The referendum was held in January 2011 and the South Sudanese overwhelmingly voted for independence. Prior to the referendum the US Congress and western media unleashed a virulent campaign against the Sudanese president blaming him of malafide intention to frustrate the results of referendum. Sudan under Bashir had been declared a terrorist state, imposed economic sanctions and the president himself has been pronounced a war criminal by the International Criminal Court in The Hague.

In 2009, the ICC issued an arrest warrant for El-Bashir for war crimes and crime against humanity for his conduct of war in Darfur. However, the real cause of animus of the West is the enforcement of Shariah as the law of the land by president who took power in 1989 and has followed a pro-China policy.

Sudan produces 500,000 barrels of oil a day. South Sudan gets 98 percent of its revenue from the crude, while 45 percent of the Khartoum budget comes from oil which makes up around 90 percent of its exports. Most oil reserves are in the Abyei region bordering the North and South. The North has pipelines and refineries; the South about 75 percent of the reserves. The sharing of the oil revenue has thus complicated the picture further and become the most contentious post referendum issue.

Peace making efforts continued unsuccessfully with the intervention of African Union. Finally UNSC intervened and vide resolution 1574 of December 2004 a Comprehensive Peace Accord was signed, that provided formation of a National Unity government with SPLA. The agreement also provided limited autonomy to South for 5 years. If National Unity government failed to meet Southern aspirations, a plebiscite was to be held in January 2011 to decide succession from Khartoum. The plebiscite as stated above was held with 98% voting in favour of independence.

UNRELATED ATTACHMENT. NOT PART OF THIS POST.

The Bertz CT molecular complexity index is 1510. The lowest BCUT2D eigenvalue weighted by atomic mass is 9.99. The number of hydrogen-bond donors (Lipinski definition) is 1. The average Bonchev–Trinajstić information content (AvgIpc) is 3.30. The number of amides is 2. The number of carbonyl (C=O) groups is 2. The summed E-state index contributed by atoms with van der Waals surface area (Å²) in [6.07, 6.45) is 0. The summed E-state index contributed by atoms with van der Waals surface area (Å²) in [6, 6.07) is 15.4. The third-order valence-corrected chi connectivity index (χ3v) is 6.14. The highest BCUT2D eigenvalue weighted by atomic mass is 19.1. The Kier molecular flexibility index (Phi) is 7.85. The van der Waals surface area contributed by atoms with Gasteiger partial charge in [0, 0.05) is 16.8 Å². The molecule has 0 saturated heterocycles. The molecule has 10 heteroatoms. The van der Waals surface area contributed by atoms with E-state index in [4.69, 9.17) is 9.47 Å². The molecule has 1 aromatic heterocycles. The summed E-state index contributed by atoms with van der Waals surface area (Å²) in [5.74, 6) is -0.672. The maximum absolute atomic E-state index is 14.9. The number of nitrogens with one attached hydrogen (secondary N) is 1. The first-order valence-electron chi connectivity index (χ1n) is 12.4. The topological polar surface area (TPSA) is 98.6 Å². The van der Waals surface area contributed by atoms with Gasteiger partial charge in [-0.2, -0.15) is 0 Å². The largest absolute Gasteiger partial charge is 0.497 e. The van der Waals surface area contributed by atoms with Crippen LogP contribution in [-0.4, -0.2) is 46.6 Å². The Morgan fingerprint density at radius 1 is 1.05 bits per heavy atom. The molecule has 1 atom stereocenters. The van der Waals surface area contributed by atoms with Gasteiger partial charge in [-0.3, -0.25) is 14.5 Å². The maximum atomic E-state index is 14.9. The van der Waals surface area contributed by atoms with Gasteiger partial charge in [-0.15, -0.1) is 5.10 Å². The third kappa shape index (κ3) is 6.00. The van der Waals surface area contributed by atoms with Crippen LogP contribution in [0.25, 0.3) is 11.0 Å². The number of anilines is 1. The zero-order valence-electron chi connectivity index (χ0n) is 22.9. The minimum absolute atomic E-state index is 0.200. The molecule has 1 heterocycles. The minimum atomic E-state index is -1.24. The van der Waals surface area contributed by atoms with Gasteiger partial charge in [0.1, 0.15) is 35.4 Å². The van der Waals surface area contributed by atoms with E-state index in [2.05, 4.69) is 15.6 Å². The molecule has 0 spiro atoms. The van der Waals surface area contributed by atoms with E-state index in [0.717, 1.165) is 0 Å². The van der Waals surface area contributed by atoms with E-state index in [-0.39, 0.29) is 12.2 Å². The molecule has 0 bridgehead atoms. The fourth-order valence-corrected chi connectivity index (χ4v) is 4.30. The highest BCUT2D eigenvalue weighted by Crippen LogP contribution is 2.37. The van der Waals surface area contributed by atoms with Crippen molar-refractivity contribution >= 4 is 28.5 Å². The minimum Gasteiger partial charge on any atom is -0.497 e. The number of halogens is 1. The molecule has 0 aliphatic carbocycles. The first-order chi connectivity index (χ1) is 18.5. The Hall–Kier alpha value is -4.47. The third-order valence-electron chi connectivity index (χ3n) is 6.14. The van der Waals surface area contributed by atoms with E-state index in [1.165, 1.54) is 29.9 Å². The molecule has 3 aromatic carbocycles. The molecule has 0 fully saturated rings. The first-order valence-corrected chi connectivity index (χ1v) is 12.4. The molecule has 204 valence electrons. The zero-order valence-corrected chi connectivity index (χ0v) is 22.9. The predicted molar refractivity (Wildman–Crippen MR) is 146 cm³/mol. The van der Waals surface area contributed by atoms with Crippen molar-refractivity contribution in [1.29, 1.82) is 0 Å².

The inherent instability of the peace deal and contentious issues of sharing oil revenues and settlement of border will keep Sudan unstable and crisis-ridden and thus removed as a potential factor of Muslim power in the region.

The partition of Sudan – the largest Muslim country in Africa is yet another painful chapter in the history of US machination since President Bush to remake the map of Middle East and the continuing onslaught against Muslim countries beginning with invasion of Iraq.

Sudan was the first country to recognize the succession state but how an average Sudanese felt at this unfortunate development is best reflected in a op-ed commentary by Muhammad Ali Saleh a Muslim Northern, now a naturalized American – “A few months ago, Time magazine had a cover story with the question, “Is American Islamophobic?” It mentioned that more than half of Americans had a negative attitude towards Islam and Muslims and that almost half of them said that Muslims believed in ideas contrary to basic American ideals of freedom and justice. The magazine said Islamophobia influenced domestic and foreign US Policies.

“I believe that my adopted country’s role in partitioning my native country was driven by Islamopobia. This makes me sad and angry.